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Abu Dhabi’s Aldar to Buy Sorouh in $1.5 Billion Deal

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Abu Dhabi Merger Creates Developer With $13 Billion in Assets
The headquarters of Aldar Properties PJSC is seen in Abu Dhabi. Photographer: Gabriela Maj/Bloomberg

Jan. 21 (Bloomberg) -- Aldar Properties PJSC agreed to buy Sorouh Real Estate PJSC in a 5.5 billion-dirham ($1.5 billion) deal that would create the Middle East’s third-biggest publicly traded property company by assets.

Aldar will offer 1.288 of its shares for each Sorouh share, the companies said today in a statement. That values Sorouh’s shares at 2.10 dirhams, based on the Jan. 17 closing price. Sorouh Managing Director Abubaker Seddiq Al Khouri will serve as chairman of the combined Aldar Sorouh Properties PJSC.

Abu Dhabi’s government, which backed the deal, has taken an increasingly direct role in supporting builders and development projects after the credit crisis kicked off a real estate slump that caused values to drop by more than 50 percent. The oil-rich state spent $9.8 billion to bail out Aldar in 2011 and last year it backed the revival of halted projects including branches of the Louvre and Guggenheim museums.

Reducing Aldar Sorouh’s 13.4 billion-dirham debt pile will be the new company’s “overarching priority,” Al Khouri told reporters today.

Cash flows of about 15 billion dirhams, mostly from government contracts, will be used “to substantially reduce the debt over the next three years,” he said. Al Khouri described the transaction as a merger of equals.

Price Premium

The purchase price of Sorouh shares is 72 percent higher than the closing price of 1.22 dirhams on March 11, when the companies said they planned to discuss a possible merger, Bloomberg data shows. Abu Dhabi’s government and related entities will own about 37 percent of the new company, which will have more than 47 billion dirhams in assets, according to the statement.

Aldar Chairman Ali Eid AlMheiri has been proposed as the company’s vice chairman. The deal will take effect in June, subject to shareholder approval, and a management team will be appointed prior to the extraordinary general meetings of Aldar and Sorouh, according to the statement.

Aldar’s shares have surged 20 percent since the companies said they planned to study a possible merger on March 11, while Sorouh’s have rallied 39 percent. Aldar fell 9.8 percent to 1.47 dirhams at the close in Abu Dhabi today, while Sorouh gained 4.3 percent to 1.7 dirhams, the highest close since Dec. 2010.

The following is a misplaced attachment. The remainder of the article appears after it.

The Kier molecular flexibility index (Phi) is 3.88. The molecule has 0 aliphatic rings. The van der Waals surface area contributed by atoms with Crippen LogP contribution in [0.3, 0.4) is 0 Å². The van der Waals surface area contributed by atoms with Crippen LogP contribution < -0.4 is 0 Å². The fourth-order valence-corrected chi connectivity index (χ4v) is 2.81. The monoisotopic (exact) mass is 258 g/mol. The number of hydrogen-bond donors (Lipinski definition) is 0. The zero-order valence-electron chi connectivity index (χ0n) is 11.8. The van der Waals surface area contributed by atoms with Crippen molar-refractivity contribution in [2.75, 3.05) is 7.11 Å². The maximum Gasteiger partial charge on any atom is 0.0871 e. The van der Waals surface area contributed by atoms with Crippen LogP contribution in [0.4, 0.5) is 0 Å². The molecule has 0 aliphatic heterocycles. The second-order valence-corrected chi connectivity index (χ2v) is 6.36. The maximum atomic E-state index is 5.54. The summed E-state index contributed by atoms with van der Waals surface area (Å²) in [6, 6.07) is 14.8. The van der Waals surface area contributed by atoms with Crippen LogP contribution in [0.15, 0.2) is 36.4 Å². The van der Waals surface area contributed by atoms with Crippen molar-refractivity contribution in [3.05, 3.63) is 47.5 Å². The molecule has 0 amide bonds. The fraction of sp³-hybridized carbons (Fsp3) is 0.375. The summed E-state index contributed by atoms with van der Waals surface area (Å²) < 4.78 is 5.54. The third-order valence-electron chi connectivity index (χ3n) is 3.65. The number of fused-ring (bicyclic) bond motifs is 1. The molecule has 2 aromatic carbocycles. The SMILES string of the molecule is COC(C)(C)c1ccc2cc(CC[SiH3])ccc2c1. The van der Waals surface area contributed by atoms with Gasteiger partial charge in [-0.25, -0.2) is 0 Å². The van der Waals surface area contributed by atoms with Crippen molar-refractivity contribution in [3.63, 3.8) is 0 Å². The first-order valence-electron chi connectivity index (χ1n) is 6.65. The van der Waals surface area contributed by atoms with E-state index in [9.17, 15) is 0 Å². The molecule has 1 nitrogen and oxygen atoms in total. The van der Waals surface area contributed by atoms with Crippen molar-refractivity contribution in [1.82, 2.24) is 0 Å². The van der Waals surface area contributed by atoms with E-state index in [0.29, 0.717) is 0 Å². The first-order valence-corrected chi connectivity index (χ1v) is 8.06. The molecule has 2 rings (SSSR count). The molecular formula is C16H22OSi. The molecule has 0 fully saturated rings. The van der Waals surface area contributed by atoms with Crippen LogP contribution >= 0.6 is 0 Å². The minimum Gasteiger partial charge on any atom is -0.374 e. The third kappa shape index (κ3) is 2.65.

Buying Assets

Abu Dhabi’s government agreed to purchase infrastructure assets and homes from Sorouh for a combined 3.2 billion dirhams, according to the statement. The government will pay 1.6 billion dirhams for housing units in the Gate project which is set for completion in the second-quarter, Al Khouri told reporters today. A similar amount will be paid by the government for work on roads, bridges and other infrastructure, he said.

“The valuation has exceeded expectations and the business will benefit as part of a bigger entity, ensuring Sorouh has full-government backing,” said Mohammed Ali Yasin, managing director of Abu Dhabi Financial Services Co., the brokerage unit of National Bank of Abu Dhabi PJSC. “It will probably be rewarded handsomely in government contracts.”

Qatar’s Barwa Real Estate Co. and Emaar Properties PJSC of Dubai are the region’s biggest publicly traded developers by assets, data compiled by Bloomberg shows.

Credit Suisse Group AG advised Aldar and Allen & Overy LLP represented the developer. Sorouh was advised by Morgan Stanley and represented by Clifford Chance LLP. Goldman Sachs Group Inc. and National Bank of Abu Dhabi PJSC advised the steering committee on the deal. Ernst & Young did accounting for the committee and Jones Lang LaSalle Inc. performed valuation work.

To contact the reporter on this story: Zainab Fattah in Dubai at zfattah@bloomberg.net

To contact the editor responsible for this story: Andrew Blackman at ablackman@bloomberg.net

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